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No. 7.


ANNUAL REPORT of the Superintendent of

Public Instruction.

To the Legislature af the State of Michigan :

The annual reports received at the Office of Public Instruction, for the year 1860, from the Primary Schools and incorporated Institutions of Learning, exhibit a very gratifying growth of the educational interests of the State. The enlightened zeal and liberal spirit which have wrought such changes in our Schools within the past few years, are becoming the settled habit and permanent sentiment of the people. Our State is gaining a wide and enviable reputation for its educational advantages, and the Schools, fostered with such a wise liberality, are reacting with an evident and beneficial power upon the material interests as well as public character of our citizenship. A full exhibit of all the facts would prove, it is believed, that our University, and Union and Primary Schools and other institutions of learning are contributing as much to the merely material progress and development of the State, as are the Rail Roads and Banks and mining interests which have heretofore claimed so large a share of the attention of our Law-makers. No questions more immediately concern and interest the entire

people of the State than those which relate to the perfection and support of the public Schools. It is to be hoped, therefore, that these questions will gain from the Legislature that wise and deliberate attention which their importance demands and which is so essential to any safe and sufficient legislation. It should be reflected that any change in the School Laws, reaches every district and affects every home in the State.

The great magnitude and importance of this department of the public interest, and its claims upon the regards of the wise and patriotic statesman, will be evident from the following comprehensive exhibit of the personal and pecuniary resources of the Schools.

The territory of the State is distributed into more than four thousand School Districts, each having its group of homes and home interests, and its separate Schoolhouse and School, where the great work of educating the young goes yearly on. In these thousands of School Districts, are living, as shown by the School census of 1860, two hundred and forty-six thousand six hundred and eighty-four children, of the ages to which the law adjudges instruction to be due. In this great mass of childhood, embracing nearly one-third of our entire population, lie the germs of the future character and power of the State.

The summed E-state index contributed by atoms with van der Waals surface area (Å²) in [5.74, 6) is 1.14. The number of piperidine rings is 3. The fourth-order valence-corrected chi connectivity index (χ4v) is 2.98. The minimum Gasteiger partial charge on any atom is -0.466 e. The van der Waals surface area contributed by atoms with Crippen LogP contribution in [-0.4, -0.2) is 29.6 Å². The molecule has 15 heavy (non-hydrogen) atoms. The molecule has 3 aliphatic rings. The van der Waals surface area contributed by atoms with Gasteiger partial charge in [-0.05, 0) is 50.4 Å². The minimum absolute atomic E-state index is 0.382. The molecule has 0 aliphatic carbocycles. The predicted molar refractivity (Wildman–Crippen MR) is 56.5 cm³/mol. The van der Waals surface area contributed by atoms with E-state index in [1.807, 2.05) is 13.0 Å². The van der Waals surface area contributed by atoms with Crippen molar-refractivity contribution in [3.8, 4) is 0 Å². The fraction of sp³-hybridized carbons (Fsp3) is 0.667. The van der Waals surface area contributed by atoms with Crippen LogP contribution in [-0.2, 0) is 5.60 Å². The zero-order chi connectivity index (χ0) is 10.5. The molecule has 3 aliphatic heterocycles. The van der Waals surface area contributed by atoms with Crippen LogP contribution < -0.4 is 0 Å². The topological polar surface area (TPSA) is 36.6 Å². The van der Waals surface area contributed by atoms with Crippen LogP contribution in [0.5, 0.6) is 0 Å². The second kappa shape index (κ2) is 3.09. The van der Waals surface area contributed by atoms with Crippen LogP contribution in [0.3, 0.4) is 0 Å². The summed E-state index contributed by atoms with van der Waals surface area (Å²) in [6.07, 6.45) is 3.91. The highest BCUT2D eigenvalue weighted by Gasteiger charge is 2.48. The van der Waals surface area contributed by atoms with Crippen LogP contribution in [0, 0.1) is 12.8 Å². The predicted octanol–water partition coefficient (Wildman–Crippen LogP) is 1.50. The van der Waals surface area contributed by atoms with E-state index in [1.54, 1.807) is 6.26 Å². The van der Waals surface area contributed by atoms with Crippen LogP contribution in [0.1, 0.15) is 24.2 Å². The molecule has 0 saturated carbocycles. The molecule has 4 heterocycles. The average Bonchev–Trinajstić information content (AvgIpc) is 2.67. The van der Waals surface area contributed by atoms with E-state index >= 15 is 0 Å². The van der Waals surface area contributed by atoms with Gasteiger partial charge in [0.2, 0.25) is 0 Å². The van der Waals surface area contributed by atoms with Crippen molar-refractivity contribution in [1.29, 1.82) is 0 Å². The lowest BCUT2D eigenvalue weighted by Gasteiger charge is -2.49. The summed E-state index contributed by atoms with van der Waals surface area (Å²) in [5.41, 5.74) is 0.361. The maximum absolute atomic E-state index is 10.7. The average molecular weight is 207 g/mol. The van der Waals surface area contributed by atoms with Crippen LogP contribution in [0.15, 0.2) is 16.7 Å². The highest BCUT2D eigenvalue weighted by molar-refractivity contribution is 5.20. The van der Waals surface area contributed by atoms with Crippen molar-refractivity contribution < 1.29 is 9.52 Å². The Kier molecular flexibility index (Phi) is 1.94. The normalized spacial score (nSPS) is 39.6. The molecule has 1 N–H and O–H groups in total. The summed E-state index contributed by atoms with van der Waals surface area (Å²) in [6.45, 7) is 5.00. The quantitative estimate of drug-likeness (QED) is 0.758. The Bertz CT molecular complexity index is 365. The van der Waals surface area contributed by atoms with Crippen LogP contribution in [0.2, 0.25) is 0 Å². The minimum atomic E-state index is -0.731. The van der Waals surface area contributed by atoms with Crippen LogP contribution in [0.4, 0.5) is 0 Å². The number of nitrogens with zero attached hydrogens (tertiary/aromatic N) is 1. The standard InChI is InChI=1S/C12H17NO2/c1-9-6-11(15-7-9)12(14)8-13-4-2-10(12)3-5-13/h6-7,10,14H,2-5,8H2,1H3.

There were employed the past year in the care of these Schools and the education of these children, seven thousand nine hundred and forty-one Teachers. Nearly two thousand citizens bore the office and discharged the duties of School Inspectors in the supervision of this work, and more than twelve thousand district School officers were engaged in the management of the affairs of the separate districts.

There is invested in School-houses and other School property, in the primary School districts of the State, as shown even in the partial returns, the magnificent sum of $1,505,616 34.

The wages of the teachers of the Schools, last ed to $467,286 50; and, if we add to this the amount paid to School offlcers, the cost of School library and books, and the expenses attendant upon maintaining children at School, the whole

year, amount

annual cost of our educational interest will fall but little short of one million of dollars, a sum greater than the entire aggregate of expenditures by the State government for all other purposes. An interest so costly and grand may well claim the attention of the law-makers of the State, even though we leave out of sight the mighty and transforming influences whic', this vast enginery of education is exerting upon all the spiritual and mental forces of the State, shaping the character, animating the industry, and inspiring, with higher aims and more fruitful plans, the enterprize of the people.